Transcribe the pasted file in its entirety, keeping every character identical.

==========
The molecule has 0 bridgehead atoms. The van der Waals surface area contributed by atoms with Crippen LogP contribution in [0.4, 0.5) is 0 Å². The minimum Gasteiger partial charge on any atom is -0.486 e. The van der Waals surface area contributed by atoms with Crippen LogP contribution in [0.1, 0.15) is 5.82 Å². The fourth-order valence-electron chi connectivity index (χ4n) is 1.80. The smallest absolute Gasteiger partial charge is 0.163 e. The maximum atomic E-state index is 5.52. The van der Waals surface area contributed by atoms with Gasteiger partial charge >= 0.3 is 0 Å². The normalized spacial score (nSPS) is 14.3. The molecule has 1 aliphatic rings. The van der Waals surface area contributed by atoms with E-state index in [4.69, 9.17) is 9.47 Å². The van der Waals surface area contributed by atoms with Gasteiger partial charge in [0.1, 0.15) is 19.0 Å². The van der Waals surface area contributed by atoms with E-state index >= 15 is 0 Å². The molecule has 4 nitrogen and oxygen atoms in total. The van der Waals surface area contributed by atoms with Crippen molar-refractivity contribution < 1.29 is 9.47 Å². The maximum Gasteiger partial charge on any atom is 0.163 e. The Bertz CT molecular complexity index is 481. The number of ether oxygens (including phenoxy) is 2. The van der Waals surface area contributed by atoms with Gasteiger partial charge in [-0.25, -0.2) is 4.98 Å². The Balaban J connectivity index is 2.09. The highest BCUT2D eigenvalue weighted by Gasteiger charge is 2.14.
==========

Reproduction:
The molecule has 0 bridgehead atoms. The van der Waals surface area contributed by atoms with Crippen LogP contribution in [0.4, 0.5) is 0 Å². The minimum Gasteiger partial charge on any atom is -0.486 e. The van der Waals surface area contributed by atoms with Crippen LogP contribution in [0.1, 0.15) is 5.82 Å². The fourth-order valence-electron chi connectivity index (χ4n) is 1.80. The smallest absolute Gasteiger partial charge is 0.163 e. The maximum atomic E-state index is 5.52. The van der Waals surface area contributed by atoms with Gasteiger partial charge >= 0.3 is 0 Å². The normalized spacial score (nSPS) is 14.3. The molecule has 1 aliphatic rings. The van der Waals surface area contributed by atoms with E-state index in [4.69, 9.17) is 9.47 Å². The van der Waals surface area contributed by atoms with Gasteiger partial charge in [0.1, 0.15) is 19.0 Å². The van der Waals surface area contributed by atoms with E-state index >= 15 is 0 Å². The molecule has 4 nitrogen and oxygen atoms in total. The van der Waals surface area contributed by atoms with Crippen molar-refractivity contribution < 1.29 is 9.47 Å². The maximum Gasteiger partial charge on any atom is 0.163 e. The Bertz CT molecular complexity index is 481. The number of ether oxygens (including phenoxy) is 2. The van der Waals surface area contributed by atoms with Gasteiger partial charge in [-0.25, -0.2) is 4.98 Å². The Balaban J connectivity index is 2.09. The highest BCUT2D eigenvalue weighted by Gasteiger charge is 2.14.